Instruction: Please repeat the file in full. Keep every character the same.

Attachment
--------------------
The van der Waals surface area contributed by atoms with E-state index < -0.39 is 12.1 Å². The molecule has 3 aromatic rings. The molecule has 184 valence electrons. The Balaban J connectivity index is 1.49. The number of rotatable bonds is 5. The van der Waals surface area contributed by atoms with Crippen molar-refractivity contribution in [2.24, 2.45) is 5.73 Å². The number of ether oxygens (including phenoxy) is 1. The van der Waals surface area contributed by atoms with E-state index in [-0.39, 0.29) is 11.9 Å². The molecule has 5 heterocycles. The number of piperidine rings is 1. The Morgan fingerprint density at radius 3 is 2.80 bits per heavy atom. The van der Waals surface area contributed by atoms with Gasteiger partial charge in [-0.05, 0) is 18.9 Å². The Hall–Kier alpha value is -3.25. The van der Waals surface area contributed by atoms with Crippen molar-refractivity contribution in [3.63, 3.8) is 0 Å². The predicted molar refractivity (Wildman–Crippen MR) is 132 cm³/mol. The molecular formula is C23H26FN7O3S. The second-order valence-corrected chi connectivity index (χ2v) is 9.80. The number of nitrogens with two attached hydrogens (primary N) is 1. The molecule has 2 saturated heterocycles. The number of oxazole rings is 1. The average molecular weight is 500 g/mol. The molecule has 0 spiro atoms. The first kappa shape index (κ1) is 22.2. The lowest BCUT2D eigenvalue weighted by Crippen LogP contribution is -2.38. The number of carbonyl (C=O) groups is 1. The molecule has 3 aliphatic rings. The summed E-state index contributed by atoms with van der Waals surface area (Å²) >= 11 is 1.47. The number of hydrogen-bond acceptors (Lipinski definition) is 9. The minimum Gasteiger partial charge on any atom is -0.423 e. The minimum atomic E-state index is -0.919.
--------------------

The van der Waals surface area contributed by atoms with E-state index < -0.39 is 12.1 Å². The molecule has 3 aromatic rings. The molecule has 184 valence electrons. The Balaban J connectivity index is 1.49. The number of rotatable bonds is 5. The van der Waals surface area contributed by atoms with Crippen molar-refractivity contribution in [2.24, 2.45) is 5.73 Å². The number of ether oxygens (including phenoxy) is 1. The van der Waals surface area contributed by atoms with E-state index in [-0.39, 0.29) is 11.9 Å². The molecule has 5 heterocycles. The number of piperidine rings is 1. The Morgan fingerprint density at radius 3 is 2.80 bits per heavy atom. The van der Waals surface area contributed by atoms with Gasteiger partial charge in [-0.05, 0) is 18.9 Å². The Hall–Kier alpha value is -3.25. The van der Waals surface area contributed by atoms with Crippen molar-refractivity contribution in [3.63, 3.8) is 0 Å². The predicted molar refractivity (Wildman–Crippen MR) is 132 cm³/mol. The molecular formula is C23H26FN7O3S. The second-order valence-corrected chi connectivity index (χ2v) is 9.80. The number of nitrogens with two attached hydrogens (primary N) is 1. The molecule has 2 saturated heterocycles. The number of oxazole rings is 1. The average molecular weight is 500 g/mol. The molecule has 0 spiro atoms. The first kappa shape index (κ1) is 22.2. The lowest BCUT2D eigenvalue weighted by Crippen LogP contribution is -2.38. The number of carbonyl (C=O) groups is 1. The molecule has 3 aliphatic rings. The summed E-state index contributed by atoms with van der Waals surface area (Å²) >= 11 is 1.47. The number of hydrogen-bond acceptors (Lipinski definition) is 9. The minimum Gasteiger partial charge on any atom is -0.423 e. The minimum atomic E-state index is -0.919.